The City Council of Seminole took to chambers for the second time this month, and members voted unanimously to provide area voters a choice this November 4th to fill the seat left vacant by the departure of District 1, Place 2 Councilman Freddy Jones. The Council is mandated by law to fill any vacant seat with more than one year remaining on the unexpired term.
The proposed Splashpark for City Park continues to move further from concept to reality as a discussion of the project continued. City Administrator Tommy Phillips employing a graphic to explain details to the Council, three of whom had earlier in the day joined the Seminole Economic Development Corp. in granting $200,000 toward the project. Phillips, Mayor Mixon, and the Council seemed to be in agreement that the city could possibly fund as much as $300,000 of the effort.
Earlier in the evening, the discussion of water issues moved below ground, as Stewart Purvis, representing the B.W. Primeris Company, provided updates on the progress of the firm's work for the city on the Blaus Wasser water project. After moving through the technical details of the project, Purvis explained that an as yet unexamined report that was received that same day would help to reveal the best locations for the drilling of two new wells to replace two earlier ones that had not lived up to expectations.
Employee insurance and the direct and indirect effects of the Affordable Health Care Act continues to be the focus of much discussion among small government entities, and the Council discussed projected rate hikes that the City's insurers have revealed. Phillips explained to the Council that the current insurer has paid out $1.19 for every dollar taken in, what the industry would refer to as a 119% "utilization rate" that would make a rate hike inevitable and any search of a better rate with a different company more difficult. While Phillips was generally positive about the current budget, the rate hike request provides the City's greatest concern.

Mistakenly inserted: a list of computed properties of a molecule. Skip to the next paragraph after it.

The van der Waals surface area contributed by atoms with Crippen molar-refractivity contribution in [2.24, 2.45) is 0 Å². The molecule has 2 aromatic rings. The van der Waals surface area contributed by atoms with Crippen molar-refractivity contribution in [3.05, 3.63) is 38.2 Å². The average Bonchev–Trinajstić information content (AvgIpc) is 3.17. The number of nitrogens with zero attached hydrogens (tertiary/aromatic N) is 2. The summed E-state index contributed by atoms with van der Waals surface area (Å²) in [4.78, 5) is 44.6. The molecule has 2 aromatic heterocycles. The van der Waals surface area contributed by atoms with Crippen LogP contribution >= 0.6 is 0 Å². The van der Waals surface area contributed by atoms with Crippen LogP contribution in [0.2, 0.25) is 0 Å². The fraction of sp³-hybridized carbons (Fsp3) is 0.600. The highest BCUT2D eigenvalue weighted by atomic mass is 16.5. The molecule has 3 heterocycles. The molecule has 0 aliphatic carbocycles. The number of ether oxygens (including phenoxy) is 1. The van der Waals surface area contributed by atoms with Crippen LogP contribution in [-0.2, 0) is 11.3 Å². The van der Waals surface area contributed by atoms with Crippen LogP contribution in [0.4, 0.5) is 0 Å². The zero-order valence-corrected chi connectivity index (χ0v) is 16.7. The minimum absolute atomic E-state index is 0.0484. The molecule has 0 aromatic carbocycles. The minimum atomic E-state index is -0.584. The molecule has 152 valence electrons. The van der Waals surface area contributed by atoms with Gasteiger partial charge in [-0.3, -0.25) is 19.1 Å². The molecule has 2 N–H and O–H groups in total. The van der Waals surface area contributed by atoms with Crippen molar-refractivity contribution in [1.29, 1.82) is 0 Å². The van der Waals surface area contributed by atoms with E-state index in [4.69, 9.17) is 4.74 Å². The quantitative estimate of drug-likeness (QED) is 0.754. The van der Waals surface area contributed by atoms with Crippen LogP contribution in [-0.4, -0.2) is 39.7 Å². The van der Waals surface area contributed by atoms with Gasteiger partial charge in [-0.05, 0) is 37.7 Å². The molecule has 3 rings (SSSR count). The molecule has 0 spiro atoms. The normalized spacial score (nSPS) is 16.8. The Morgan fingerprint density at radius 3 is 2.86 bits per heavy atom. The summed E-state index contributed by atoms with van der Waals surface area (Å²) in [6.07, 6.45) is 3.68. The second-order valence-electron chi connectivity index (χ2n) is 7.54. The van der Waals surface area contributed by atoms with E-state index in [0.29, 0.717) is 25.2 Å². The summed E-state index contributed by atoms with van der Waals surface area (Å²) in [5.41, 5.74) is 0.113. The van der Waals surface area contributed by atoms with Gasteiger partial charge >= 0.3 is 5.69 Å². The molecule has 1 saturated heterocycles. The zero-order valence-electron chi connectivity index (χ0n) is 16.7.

Earlier in the meeting, members voted unanimously for the purchase of a pump for the Wal-Mart lift station at a cost of $18,210 from Odessa Pumps. Tejas Partners, the sole vendor who came through with a bid for a contract to provide a replacement pump at the 25th and G Pump Station, will provide the unit to the city at a cost of $99,200. The Council also voted to appoint Lex Hines as a member of the Permian Basin Airport Board.
Phillips also ran through requests for other capital expenditures from various city departments that included the acquisition of a Bobcat-type skid loader and a truck for the Street Department, a new sewer pump for the Water Department, file servers for City Hall and the Police Department, and a request for body cameras for the police. The cameras are designed to film any encounters with the public, and the data is stored in a remote server, usually located in the trunk of the police unit.